Skip to main content
  1. Life
  2. Neighborhoods
  3. Places & Faces

A light at the end of Moonville Tunnel

See also

The tiny, isolated mining town of Moonville sprang up in the deep woods of Vinton County, Ohio, in the 1850s when a railroad was built through to Cincinnati. It may have been named for a man named Moon who owned a store in the town. Its population of mostly coal miners and their families swelled to around 100 by the 1870s. The residents also worked at the many iron furnaces in the area where weapons were manufactured for the Union Army during the Civil War.

More Photos

These days, however, nothing is left of Moonville except its cemetery, but the Moonville tunnel is still standing just before the rails reached town. It was built for the trains to travel through a ridge after traversing two trestles over Raccoon Creek. A visit to the all-brick tunnel revealed that it is curiously curved ever so slightly and is an engineering marvel. It is this tunnel which is a haunted place for paranormal researchers to visit. An eerie light is sometimes seen moving around in it.

The story of the Moonville tunnel goes like this. Someone on the tracks was killed by a train, either a brakeman on a freight train or a person walking through the tunnel. Who it was that was killed is unclear due to vague newspaper accounts of the day as well as legends which spun the facts. Actually, the tunnel and the trestles were dangerous places to walk and several people were killed attempting to do so. However, the main story about the haunting is that someone dressed in white is seen walking and swinging a lantern in their hand. Sometimes, only the light is seen with no one carrying it.

Listen to an EVP (electronic voice phenomena) that was caught in this area by one paranormal research team. Watch the Moonville Tunnel Documentary.

The train tracks have long since been removed and the trail left by them is used by horseback riders and hikers. The Moonville Rail Trail Association was established in 2001 to preserve local history and promote the use of these trails. An article entitled “A Horse-High View” by Neil Shaw describes horseback riding on the Moonville Rail Trail.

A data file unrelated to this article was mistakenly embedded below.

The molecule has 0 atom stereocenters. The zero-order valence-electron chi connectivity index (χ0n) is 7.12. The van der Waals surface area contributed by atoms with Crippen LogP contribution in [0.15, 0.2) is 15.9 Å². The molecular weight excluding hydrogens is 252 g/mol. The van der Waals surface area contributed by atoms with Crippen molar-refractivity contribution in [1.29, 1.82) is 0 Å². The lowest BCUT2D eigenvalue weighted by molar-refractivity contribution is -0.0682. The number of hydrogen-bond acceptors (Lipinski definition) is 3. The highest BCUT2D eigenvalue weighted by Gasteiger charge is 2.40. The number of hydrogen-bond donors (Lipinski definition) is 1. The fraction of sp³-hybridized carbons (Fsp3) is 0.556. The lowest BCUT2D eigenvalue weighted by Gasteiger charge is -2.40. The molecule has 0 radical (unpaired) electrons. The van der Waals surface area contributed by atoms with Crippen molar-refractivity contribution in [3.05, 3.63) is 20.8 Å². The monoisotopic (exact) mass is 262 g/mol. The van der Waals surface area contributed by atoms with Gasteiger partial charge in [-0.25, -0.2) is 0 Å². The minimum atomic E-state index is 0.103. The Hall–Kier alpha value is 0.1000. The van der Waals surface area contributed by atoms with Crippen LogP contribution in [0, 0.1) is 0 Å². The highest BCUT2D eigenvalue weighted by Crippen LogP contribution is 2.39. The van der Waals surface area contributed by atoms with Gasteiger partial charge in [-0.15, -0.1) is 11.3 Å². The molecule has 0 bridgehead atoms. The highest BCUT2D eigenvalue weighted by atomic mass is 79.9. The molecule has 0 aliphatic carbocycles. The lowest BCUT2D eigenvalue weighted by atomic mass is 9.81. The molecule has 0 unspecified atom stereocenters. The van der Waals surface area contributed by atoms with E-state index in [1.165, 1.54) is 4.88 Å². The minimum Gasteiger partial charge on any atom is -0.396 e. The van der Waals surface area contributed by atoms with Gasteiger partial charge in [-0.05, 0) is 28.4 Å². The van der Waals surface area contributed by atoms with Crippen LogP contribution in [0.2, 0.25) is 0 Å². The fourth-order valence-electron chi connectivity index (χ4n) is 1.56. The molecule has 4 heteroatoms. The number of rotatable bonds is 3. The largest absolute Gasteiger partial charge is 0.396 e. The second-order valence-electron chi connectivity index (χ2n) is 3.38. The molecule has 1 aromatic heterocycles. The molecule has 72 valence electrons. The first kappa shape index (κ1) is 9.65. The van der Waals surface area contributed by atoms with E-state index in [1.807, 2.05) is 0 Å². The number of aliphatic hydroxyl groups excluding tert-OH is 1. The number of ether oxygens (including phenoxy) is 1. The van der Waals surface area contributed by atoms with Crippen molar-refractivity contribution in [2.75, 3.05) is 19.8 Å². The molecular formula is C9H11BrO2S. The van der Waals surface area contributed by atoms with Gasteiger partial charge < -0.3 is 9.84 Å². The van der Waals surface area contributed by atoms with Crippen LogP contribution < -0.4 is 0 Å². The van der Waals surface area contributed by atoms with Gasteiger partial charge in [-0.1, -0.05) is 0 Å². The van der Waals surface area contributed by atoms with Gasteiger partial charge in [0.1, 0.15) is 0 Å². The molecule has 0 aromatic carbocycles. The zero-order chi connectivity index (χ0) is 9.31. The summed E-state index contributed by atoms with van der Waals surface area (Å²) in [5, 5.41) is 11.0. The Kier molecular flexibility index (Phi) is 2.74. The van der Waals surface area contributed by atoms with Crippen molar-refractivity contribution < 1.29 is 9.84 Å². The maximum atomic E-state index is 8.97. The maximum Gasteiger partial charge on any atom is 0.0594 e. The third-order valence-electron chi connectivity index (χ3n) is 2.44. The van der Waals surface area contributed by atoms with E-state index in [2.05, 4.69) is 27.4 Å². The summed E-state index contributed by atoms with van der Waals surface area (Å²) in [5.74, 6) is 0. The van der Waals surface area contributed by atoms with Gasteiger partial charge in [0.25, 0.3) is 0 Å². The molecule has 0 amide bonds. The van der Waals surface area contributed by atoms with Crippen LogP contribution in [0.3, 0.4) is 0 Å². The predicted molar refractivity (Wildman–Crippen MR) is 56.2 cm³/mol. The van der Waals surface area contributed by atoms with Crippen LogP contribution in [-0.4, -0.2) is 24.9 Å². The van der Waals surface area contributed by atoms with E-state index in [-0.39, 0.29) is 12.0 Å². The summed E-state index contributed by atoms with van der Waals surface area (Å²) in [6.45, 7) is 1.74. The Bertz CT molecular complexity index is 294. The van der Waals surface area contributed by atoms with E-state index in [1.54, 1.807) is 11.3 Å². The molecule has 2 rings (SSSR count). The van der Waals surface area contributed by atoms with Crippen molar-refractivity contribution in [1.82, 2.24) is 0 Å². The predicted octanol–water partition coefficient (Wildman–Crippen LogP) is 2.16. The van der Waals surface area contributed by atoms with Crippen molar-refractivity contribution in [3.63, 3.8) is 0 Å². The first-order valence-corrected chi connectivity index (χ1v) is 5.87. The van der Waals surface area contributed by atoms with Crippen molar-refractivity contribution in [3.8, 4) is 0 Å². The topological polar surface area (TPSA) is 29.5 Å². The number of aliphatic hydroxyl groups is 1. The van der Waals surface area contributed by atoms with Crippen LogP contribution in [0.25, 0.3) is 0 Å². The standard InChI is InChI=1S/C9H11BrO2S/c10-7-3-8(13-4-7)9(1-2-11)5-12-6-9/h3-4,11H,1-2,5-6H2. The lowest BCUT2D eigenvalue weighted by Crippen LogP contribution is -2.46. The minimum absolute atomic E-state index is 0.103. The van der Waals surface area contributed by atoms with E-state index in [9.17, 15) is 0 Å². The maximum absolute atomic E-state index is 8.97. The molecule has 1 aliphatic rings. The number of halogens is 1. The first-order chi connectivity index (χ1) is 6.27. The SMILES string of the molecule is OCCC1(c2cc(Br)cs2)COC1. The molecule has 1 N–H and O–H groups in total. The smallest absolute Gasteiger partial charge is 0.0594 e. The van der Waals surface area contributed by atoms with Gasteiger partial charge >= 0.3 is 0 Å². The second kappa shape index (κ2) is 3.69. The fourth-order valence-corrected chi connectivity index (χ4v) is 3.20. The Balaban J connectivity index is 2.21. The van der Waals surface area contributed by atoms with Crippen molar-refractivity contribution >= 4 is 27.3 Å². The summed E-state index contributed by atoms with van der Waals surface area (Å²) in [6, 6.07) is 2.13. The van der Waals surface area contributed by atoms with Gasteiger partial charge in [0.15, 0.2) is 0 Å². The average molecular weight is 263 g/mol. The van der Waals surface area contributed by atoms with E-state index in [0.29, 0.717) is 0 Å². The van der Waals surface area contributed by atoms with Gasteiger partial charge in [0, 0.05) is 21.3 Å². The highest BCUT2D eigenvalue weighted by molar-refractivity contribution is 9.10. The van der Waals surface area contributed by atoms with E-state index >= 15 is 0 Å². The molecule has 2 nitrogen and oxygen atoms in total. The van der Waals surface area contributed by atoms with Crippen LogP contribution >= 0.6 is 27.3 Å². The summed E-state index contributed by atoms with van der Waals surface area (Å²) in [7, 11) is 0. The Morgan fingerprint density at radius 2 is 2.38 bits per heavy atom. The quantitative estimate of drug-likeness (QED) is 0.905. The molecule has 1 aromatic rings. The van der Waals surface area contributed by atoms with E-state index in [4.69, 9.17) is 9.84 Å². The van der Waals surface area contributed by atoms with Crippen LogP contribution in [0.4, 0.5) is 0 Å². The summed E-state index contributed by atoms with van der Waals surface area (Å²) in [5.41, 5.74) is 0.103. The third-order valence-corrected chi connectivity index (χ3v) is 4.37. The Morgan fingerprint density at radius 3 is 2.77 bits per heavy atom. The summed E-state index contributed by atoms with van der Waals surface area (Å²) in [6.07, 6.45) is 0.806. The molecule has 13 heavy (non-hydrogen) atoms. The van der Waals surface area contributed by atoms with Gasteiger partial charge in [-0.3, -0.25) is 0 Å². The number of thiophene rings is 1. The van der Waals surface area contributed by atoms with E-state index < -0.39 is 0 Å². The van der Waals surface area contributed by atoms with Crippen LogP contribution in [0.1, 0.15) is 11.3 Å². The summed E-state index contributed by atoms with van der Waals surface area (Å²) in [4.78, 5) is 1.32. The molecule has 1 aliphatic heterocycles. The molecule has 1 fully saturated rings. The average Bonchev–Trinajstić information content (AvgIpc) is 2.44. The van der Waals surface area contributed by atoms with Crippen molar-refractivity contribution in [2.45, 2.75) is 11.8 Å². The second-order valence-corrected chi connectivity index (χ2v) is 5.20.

However, a word to the wise is needful. The hiking path from the road to the Moonville tunnel is lined with the largest patch of poison ivy that you may ever encounter. Beware not to come in contact with it.

To get to the Moonville tunnel from U.S. Route 33 going south, exit at the business district exit for Nelsonville. Go around the roundabout into Nelsonville and turn right onto Route 278 towards Lake Hope State Park. After passing Lake Hope, turn left onto Wheelabout Road. Stay straight on this road to Shea Rd. (Twp. Rd. 3), then to Hope-Moonville Rd. (Twp. Rd. 18). These are gravel roads, and you will eventually come to a one-lane bridge. Park before going over the bridge. The hiking path to Moonville goes into the woods along this side of Raccoon Creek. If you cross the bridge, the way in is treacherous due to having to cross the creek and go up the embankment to the tunnel.

Resources:

Moonville, Ohio – Wikipedia
Forgotten Ohio
Moonville Tunnel.net

Advertisement

Life

  • Dead babies found
    Seven dead babies were found in Utah resident Megan Huntsman's old home
    Video
    Shocking Discovery
  • Kendall Jenner
    Get the Coachella looks: Kendall Jenner’s nose ring, green hair and edgy nails
    Camera
    Coachella Look
  • Dog's Easter basket
    How to fill your dog’s Easter basket with the perfect toys
    Easter Basket
  • Rabbit owners
    Bringing home the bunny: Important information for rabbit owners
    Camera
    7 Photos
  • Haunted island
    The world’s most haunted island may soon be the most haunted luxury resort
    Haunted Resort
  • Sunken ferry
    Search continues for missing passengers after a ferry sinks off the South Korean coast
    Video
    Sunken Ferry

User login

Log in
Sign in with your email and password. Or reset your password.
Write for us
Interested in becoming an Examiner and sharing your experience and passion? We're always looking for quality writers. Find out more about Examiner.com and apply today!